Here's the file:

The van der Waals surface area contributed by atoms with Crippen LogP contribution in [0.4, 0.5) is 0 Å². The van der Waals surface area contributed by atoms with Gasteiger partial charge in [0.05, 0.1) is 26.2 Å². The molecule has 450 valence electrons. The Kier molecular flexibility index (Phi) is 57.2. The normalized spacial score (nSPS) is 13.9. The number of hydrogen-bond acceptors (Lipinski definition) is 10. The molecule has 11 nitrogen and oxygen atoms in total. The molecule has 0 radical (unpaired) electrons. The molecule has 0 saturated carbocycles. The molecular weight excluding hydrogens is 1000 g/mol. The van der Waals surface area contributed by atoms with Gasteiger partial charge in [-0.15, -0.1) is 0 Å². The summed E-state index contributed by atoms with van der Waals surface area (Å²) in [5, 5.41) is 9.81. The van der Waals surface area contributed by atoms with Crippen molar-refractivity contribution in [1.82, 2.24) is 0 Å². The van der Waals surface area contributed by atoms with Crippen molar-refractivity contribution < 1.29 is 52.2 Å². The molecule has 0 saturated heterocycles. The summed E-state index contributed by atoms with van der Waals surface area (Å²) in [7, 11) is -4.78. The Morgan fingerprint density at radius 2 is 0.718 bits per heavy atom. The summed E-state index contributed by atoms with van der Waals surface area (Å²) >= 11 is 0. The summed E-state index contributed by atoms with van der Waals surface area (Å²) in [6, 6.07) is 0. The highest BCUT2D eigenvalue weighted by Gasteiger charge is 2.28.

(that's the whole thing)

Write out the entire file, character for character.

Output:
The van der Waals surface area contributed by atoms with Crippen LogP contribution in [0.4, 0.5) is 0 Å². The van der Waals surface area contributed by atoms with Gasteiger partial charge in [0.05, 0.1) is 26.2 Å². The molecule has 450 valence electrons. The Kier molecular flexibility index (Phi) is 57.2. The normalized spacial score (nSPS) is 13.9. The number of hydrogen-bond acceptors (Lipinski definition) is 10. The molecule has 11 nitrogen and oxygen atoms in total. The molecule has 0 radical (unpaired) electrons. The molecule has 0 saturated carbocycles. The molecular weight excluding hydrogens is 1000 g/mol. The van der Waals surface area contributed by atoms with Gasteiger partial charge in [-0.15, -0.1) is 0 Å². The summed E-state index contributed by atoms with van der Waals surface area (Å²) in [5, 5.41) is 9.81. The van der Waals surface area contributed by atoms with Crippen molar-refractivity contribution in [1.82, 2.24) is 0 Å². The van der Waals surface area contributed by atoms with Crippen molar-refractivity contribution < 1.29 is 52.2 Å². The molecule has 0 saturated heterocycles. The summed E-state index contributed by atoms with van der Waals surface area (Å²) in [7, 11) is -4.78. The Morgan fingerprint density at radius 2 is 0.718 bits per heavy atom. The summed E-state index contributed by atoms with van der Waals surface area (Å²) >= 11 is 0. The summed E-state index contributed by atoms with van der Waals surface area (Å²) in [6, 6.07) is 0. The highest BCUT2D eigenvalue weighted by Gasteiger charge is 2.28.